3 Smart Strategies for Saving Your Training Program

There I was doing the thing my manager told me not to do. Her face was turning red, and the pressure was building. As her mouth opened, I realized my mistake. I had forgotten what I had been "trained" to do.


Make the difference with a psychological approach

Unless you apply a psychological approach to your training program, it may be difficult to make your training materials stick. Without one, you'll be tempted to think that a well-presented seminar should equal high learning retention. Unfortunately, that isn't always the case.

Research shows that people forget information quickly. If you want different results, you need to take a different approach. Here are 3 smart strategies for saving your training program from retention decay.


1. Train in the "need-to-know" context


Learning in the right context is critical. State dependent memory suggests retention is higher in the same environment where the learning took place. Companies may be making a mistake when they send employees hundreds of miles away for training. Unfortunately, memory doesn't always take the trip back. The best environment for learning is in the workplace because that's where the information needs to be recalled.


2. Review materials regularly


Learners need to review the information at regular intervals. The cognitive load our brains undertake to learn material is staggering. Our brains constantly filter sights, sounds, and other stimuli to attend to what's most important. It's a logical fallacy to believe that information will be retained in the first setting.

Reviewing materials can be as simple as spending 5 minutes a day reading notes. Just remember to start reviewing within a few days after the initial training. Each time material gets reviewed, the brain gets another chance to encode it deeper. This simple behavior will help you leverage your team's information capital to greater results than before.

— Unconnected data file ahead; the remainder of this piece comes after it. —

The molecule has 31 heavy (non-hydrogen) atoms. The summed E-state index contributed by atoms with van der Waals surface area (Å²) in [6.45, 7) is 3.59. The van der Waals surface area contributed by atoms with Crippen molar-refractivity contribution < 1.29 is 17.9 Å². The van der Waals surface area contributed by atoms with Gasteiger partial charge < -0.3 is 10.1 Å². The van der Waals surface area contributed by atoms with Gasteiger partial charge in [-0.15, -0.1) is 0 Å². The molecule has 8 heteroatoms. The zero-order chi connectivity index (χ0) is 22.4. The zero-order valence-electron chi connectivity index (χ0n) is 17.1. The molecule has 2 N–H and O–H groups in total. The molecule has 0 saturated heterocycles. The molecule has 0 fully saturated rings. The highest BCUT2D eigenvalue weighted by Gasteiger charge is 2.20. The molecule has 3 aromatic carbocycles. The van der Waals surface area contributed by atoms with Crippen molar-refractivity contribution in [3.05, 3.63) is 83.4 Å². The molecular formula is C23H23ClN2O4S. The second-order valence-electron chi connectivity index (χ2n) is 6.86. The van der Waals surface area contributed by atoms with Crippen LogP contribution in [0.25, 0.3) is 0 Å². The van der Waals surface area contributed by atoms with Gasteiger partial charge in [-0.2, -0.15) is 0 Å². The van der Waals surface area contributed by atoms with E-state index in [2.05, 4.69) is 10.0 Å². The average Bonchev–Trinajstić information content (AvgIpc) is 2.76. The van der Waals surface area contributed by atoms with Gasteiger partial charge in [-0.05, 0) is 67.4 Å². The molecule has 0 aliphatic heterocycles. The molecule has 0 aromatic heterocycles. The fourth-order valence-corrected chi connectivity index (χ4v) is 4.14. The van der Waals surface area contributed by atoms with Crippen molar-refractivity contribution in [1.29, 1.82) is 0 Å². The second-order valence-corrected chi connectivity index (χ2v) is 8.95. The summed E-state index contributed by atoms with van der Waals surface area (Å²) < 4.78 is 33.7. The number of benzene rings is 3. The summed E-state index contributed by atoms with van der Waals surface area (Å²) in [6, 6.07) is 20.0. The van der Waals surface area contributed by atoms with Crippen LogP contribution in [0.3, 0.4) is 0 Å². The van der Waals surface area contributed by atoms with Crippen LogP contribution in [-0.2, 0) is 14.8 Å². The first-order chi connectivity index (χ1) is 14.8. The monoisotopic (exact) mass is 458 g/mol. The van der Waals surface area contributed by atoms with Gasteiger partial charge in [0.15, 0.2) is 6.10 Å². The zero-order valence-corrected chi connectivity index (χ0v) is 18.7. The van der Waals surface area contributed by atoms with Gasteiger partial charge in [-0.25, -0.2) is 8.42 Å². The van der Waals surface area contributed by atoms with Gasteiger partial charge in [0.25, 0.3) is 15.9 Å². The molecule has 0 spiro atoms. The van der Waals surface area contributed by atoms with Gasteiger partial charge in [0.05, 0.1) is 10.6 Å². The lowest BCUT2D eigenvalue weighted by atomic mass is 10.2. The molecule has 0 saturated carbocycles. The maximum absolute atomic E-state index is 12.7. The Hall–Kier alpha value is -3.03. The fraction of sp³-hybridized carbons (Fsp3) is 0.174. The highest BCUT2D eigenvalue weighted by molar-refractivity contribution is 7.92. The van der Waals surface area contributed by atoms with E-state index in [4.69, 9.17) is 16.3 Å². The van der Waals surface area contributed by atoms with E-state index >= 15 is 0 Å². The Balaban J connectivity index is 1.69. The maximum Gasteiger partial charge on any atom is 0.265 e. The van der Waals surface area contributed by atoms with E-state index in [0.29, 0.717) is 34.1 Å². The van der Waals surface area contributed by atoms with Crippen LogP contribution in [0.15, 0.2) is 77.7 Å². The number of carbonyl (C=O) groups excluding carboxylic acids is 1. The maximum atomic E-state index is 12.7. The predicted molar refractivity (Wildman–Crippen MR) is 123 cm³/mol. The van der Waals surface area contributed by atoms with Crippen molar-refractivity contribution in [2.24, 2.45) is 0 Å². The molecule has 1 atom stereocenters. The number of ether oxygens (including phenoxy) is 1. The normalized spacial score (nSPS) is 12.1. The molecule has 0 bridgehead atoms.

3. Break your curriculum into digestible pieces


A common mistake organizations make is massing all training materials into a great elephant. You can't eat an elephant in one sitting, even if you have 3 breakout sessions. It's far more effective to use microlearning.

Microlearning focuses on teaching small bitesize pieces over a period of time, helping employees learn at a rate that they can better retain. When microlearning is combined with cutting-edge technology, companies can train their employees at lower costs and with a higher return on investment.


You can transform a best practice into a common practice

Retaining information is only part of the solution to effective training. Employees need to apply what you teach them. That is the #1 challenge in training and development. For example, people know that it's healthy to exercise every day, but how many actually do it? It takes more than good information to change behavior.

If you're interested in transforming your organization, visit www.teambitesize.com. To read more about how to lead behavior change, go to Train Effectively Not Just Efficiently.

Comment below and share what additional strategies you'd add to the list above.